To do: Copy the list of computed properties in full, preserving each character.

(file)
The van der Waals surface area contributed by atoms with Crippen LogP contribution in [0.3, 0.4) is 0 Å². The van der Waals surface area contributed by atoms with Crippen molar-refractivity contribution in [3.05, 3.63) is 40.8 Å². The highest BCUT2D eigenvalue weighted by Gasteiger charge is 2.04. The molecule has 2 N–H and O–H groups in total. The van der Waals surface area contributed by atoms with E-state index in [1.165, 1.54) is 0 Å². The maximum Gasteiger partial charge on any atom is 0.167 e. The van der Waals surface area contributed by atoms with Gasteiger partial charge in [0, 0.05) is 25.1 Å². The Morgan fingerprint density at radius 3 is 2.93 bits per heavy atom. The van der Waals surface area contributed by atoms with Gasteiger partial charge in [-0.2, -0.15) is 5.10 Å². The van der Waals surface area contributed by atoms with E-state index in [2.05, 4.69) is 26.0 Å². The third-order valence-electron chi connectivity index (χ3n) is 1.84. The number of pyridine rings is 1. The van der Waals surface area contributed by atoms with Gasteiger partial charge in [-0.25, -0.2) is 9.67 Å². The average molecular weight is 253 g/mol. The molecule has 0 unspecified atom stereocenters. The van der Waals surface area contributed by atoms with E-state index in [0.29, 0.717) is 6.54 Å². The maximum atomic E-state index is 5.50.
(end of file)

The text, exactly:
The van der Waals surface area contributed by atoms with Crippen LogP contribution in [0.3, 0.4) is 0 Å². The van der Waals surface area contributed by atoms with Crippen molar-refractivity contribution in [3.05, 3.63) is 40.8 Å². The highest BCUT2D eigenvalue weighted by Gasteiger charge is 2.04. The molecule has 2 N–H and O–H groups in total. The van der Waals surface area contributed by atoms with E-state index in [1.165, 1.54) is 0 Å². The maximum Gasteiger partial charge on any atom is 0.167 e. The van der Waals surface area contributed by atoms with Gasteiger partial charge in [0, 0.05) is 25.1 Å². The Morgan fingerprint density at radius 3 is 2.93 bits per heavy atom. The van der Waals surface area contributed by atoms with Gasteiger partial charge in [-0.2, -0.15) is 5.10 Å². The van der Waals surface area contributed by atoms with E-state index in [2.05, 4.69) is 26.0 Å². The third-order valence-electron chi connectivity index (χ3n) is 1.84. The number of pyridine rings is 1. The van der Waals surface area contributed by atoms with Gasteiger partial charge in [-0.25, -0.2) is 9.67 Å². The average molecular weight is 253 g/mol. The molecule has 0 unspecified atom stereocenters. The van der Waals surface area contributed by atoms with E-state index in [0.29, 0.717) is 6.54 Å². The maximum atomic E-state index is 5.50.